The system exists already, it's in the already mentioned Whitewater Europe guide (not sure which one and only have 1st Ed's becasue I haven't been to the alps for soooo long), it's the "peanut butter factor"

I only run grade 5 drops never continuous 5 and I often question if they are genuinely more difficult or just scarier - take Easan Dubh as an example, it requires some reading but once you've seen it and worked the route out it isn't particularly difficult to make it, unless you get lost! Perhaps you could use me as a detemining factor for regrading - if I run it it's grade 4, if I portage it's grade 5? Oh wait that still leaves Easan Dubh up in the air since I run it 50% of the time.......

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Post by James F » Sun Dec 11, 2005 10:19 pm

It's quite difficult, as a chap staring at the take out of a river he's just done, with a view to conveying the gist of the run to someone else, to sum the thing up in one of six numbers, with possibly a plus or a minus added, for good measure.

If I've misled people, I'm sorry. It was only a guess. I imagine everyone else in the position of writing river notes, similarly feels that they were only sort of guessing in the hopes of giving the general idea to others.

If it helps, my definitions are as follows.

1. Moving water
2. Surface white water apparent. Though there is a best line down river, a chap could sit slumped in his seat, blindfolded, and make it down no problem
3. Same chap definitely has to sit up and manoeuvre through the rapids. Failure to do so will cause embarrassment though nothing serious. Only a beginner is maimed on class III.
4. Definite need to nail lines otherwise chance of unpleasant swim with attendant bumps and bruises etc. Consequences of one's mistakes could be much worse than bumps/bruises, but more often than not, aren't.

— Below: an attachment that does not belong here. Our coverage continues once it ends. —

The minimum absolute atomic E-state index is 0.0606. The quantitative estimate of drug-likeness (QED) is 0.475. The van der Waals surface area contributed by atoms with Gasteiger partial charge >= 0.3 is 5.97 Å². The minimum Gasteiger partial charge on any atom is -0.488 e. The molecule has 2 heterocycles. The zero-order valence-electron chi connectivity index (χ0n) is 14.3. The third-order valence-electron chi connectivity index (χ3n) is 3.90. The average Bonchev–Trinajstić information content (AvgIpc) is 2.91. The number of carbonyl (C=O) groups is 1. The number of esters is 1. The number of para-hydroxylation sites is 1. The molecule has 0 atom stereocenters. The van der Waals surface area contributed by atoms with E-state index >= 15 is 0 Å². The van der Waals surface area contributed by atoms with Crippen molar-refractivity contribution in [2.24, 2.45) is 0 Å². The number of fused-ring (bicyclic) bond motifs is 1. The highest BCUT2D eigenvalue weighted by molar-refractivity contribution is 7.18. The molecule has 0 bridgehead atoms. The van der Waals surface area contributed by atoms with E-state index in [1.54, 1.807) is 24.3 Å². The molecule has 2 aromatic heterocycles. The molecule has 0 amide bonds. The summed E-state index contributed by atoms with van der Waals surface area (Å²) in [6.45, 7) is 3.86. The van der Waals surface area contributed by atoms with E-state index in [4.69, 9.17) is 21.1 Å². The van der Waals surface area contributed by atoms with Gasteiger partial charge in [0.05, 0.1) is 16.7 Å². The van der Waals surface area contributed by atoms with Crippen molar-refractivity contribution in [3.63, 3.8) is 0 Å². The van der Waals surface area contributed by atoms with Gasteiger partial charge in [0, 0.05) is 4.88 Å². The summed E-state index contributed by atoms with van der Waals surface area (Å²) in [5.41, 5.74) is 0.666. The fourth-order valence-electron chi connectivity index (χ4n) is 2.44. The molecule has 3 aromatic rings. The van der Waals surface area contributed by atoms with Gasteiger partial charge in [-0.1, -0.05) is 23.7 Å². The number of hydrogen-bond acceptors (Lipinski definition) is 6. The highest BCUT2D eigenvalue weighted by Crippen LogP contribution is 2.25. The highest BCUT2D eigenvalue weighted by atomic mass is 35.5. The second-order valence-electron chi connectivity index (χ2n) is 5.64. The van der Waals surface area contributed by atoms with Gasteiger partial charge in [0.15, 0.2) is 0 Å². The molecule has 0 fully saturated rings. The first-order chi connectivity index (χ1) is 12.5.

5. Definite need to nail lines or extremely serious swim/beating leading to broken limbs/drowning etc.
6. Can see a fantasy line down it.

(good work with the surname spelling)

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Post by neilfarmer » Sun Dec 11, 2005 10:26 pm

I still think that the grading system should be 'sorted out', mainly for the 'lower grades' - ie grade 4 and some of the easier 5's. For 'intermediates', I do not think that it would be too hard to 'widen the system of numbers' from grade 2/3/4 to, for example 2-8. That would provide people new to running white water with a better & safer progression. That is what we are aiming to provide anyhow, I think.

I am coming round to the idea that grading harder drops is pretty much impossible - a system of 'Y - has been run', 'X - has not been run' with a note of the effect of water level / commitment factor would be far more satisfactory.

Just my thoughts!
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Post by Dr Robin » Sun Dec 11, 2005 10:35 pm

James: I was in no way criticising you, I think you've written an excellent guide. You had to grade the Ulla as 4+, otherwise everything in your guide would have been 5! I think other guidebook writers should be in line with you.

David: You said you consider how Scotish grading is realated to your internal grading system. This is exactly my point, we all do this. e.g. I know that Slime grade 5 = Farquharson grade 4 = my internal grade 4. But this is stupid, let's just all use one system!

Mark: Your tone was a little sharp, I'm trying to make a serious point rather than criticise anybody. We have to try to quantify the unquantifiable or we can't use guidebooks! And I don't consider myself a grade 6 boater, this is my whole point. My grade 5 = very old school grade 6. For example, if you believe Slime/Sladdon, I'd argue that the chap running the bottom drop of the Ulva in your photo is a grade 6 paddler. If the Ulla is grade 4+ (which it should be in my opinion), then the Glen is 4 and so is the Inn shoot. Slime and Sladden should get in line with Farquharson.

Robin.
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Post by Hywel » Sun Dec 11, 2005 10:41 pm

That grading makes sense to me - I generally only paddle Grade 3 with small bits of 4. The reason I don't paddle more 4 is that I don't even want much of a chance of bumps and scrapes, let alone worse. And I have no inclination even to try anything which looks like 5.

I can't really seen that one of the earlier comments "If it looks like 5 I have a quick look over the horizon" really matches with my idea, or the James F (I'll skip the surname) defn., of Grade 5. If there is real risk, doesn't it warrant a bit more than a quick look? I do hear of loads of lads claiming to paddle Gr4/5 regularly which sound more like 3/4 to me.